Declaration of Trust


Hollie Skipper from local solicitors Wiseman Lee takes a look at the issues surrounding property co-ownership and explains why some property owners may want to consider making a Declaration of Trust

When you own a property with another, a trust relationship is automatically created between you, and the rights and duties of each of you are set out in law.

However, co-ownership law is limited and will not record any personal agreement you may have made with your co-owner in relation to how you own the property, in what shares, what each of you will contribute and what will happen to the proceeds if the property is sold. If the property is held under a joint tenancy, in the event of the death of one of you, legal ownership passes to the other. However, if you both make a Declaration of Trust, then the law will step in to protect the terms that each of you agree.

Declarations of Trust are useful for couples who own a home together and wish to record their individual financial contributions to protect their interests in the event of a relationship breakdown, or for those providing financial assistance to their children or grandchildren for the purchase of a property. Individual contributions can be ring-fenced so that if the property is sold, the contribution is protected as much as possible. This will be largely dependent upon there being sufficient proceeds from the sale to discharge any mortgage.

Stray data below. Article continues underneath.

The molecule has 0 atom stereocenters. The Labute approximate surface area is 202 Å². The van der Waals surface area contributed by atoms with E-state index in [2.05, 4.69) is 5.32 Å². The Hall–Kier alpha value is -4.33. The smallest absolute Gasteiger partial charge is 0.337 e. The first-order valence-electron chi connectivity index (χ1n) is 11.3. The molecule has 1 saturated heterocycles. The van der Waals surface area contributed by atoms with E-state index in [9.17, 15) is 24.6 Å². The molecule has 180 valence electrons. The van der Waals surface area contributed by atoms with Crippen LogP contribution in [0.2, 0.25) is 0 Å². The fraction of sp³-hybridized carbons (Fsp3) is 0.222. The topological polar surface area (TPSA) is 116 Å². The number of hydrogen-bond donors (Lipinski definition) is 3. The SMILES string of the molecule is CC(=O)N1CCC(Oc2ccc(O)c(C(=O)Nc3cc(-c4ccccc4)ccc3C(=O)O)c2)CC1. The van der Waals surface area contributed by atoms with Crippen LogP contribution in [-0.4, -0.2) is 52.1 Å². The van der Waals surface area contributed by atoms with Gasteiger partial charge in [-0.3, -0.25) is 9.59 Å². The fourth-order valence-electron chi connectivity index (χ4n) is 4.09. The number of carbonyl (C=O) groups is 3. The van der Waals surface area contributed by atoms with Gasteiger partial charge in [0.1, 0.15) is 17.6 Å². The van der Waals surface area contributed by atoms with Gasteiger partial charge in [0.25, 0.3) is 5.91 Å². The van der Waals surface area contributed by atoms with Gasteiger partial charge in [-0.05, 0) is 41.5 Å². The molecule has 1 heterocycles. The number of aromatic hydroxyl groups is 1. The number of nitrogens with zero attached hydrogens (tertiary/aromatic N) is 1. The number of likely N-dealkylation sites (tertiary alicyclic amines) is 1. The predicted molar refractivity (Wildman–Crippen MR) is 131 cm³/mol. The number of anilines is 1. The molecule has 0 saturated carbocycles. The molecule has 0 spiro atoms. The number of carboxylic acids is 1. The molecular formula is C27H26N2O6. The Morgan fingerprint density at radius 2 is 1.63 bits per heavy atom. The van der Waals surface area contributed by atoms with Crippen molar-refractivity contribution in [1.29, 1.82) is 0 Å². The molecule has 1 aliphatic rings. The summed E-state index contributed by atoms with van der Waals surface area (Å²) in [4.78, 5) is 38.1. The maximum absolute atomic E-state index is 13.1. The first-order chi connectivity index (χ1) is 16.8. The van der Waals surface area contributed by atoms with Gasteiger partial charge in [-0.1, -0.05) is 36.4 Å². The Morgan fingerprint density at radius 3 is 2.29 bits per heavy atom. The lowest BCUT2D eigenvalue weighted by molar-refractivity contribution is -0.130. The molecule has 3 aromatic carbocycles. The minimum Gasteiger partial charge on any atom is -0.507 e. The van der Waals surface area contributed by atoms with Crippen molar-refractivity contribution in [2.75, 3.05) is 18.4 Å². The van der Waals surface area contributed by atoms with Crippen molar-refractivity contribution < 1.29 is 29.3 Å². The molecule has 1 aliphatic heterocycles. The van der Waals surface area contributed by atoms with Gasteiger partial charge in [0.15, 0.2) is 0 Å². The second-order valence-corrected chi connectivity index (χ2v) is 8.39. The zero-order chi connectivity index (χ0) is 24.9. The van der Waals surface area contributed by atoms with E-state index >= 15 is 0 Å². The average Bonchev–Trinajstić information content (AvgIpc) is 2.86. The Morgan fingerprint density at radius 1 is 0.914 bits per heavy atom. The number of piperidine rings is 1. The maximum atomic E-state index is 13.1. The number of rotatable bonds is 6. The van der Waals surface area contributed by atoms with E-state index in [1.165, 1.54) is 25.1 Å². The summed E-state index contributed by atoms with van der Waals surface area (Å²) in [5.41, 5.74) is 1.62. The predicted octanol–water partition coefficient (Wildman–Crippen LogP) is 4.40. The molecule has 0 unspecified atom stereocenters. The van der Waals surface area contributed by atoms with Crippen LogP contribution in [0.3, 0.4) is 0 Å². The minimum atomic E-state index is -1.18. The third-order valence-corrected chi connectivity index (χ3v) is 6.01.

A Declaration of Trust can record:

Each party’s financial contribution and the percentage split of ownership.

What each party will receive in the event the property is sold.

How much each party will contribute towards mortgage payments or outgoings.

The division of any rental income.

Specify that neither party can secure a debt or remortgage without the other’s consent.

Set out the terms and timescale if one party wishes to buy the other out.

You can create a Declaration of Trust even if you have owned the property in question for a long time, but there may be Capital Gains Tax implications when doing so. A declaration can also be prepared in conjunction with a new purchase and will be signed on completion.

Declarations of Trust are also useful for tax and estate planning. The legal owner(s) of a property can gift their interest by declaring they hold it for another. Although they remain the legal owner in name and continue to have some control over the property, it will fall out of their estate for inheritance tax purposes.

Declarations of Trust are a complex area of law and careful consideration and professional advice is required.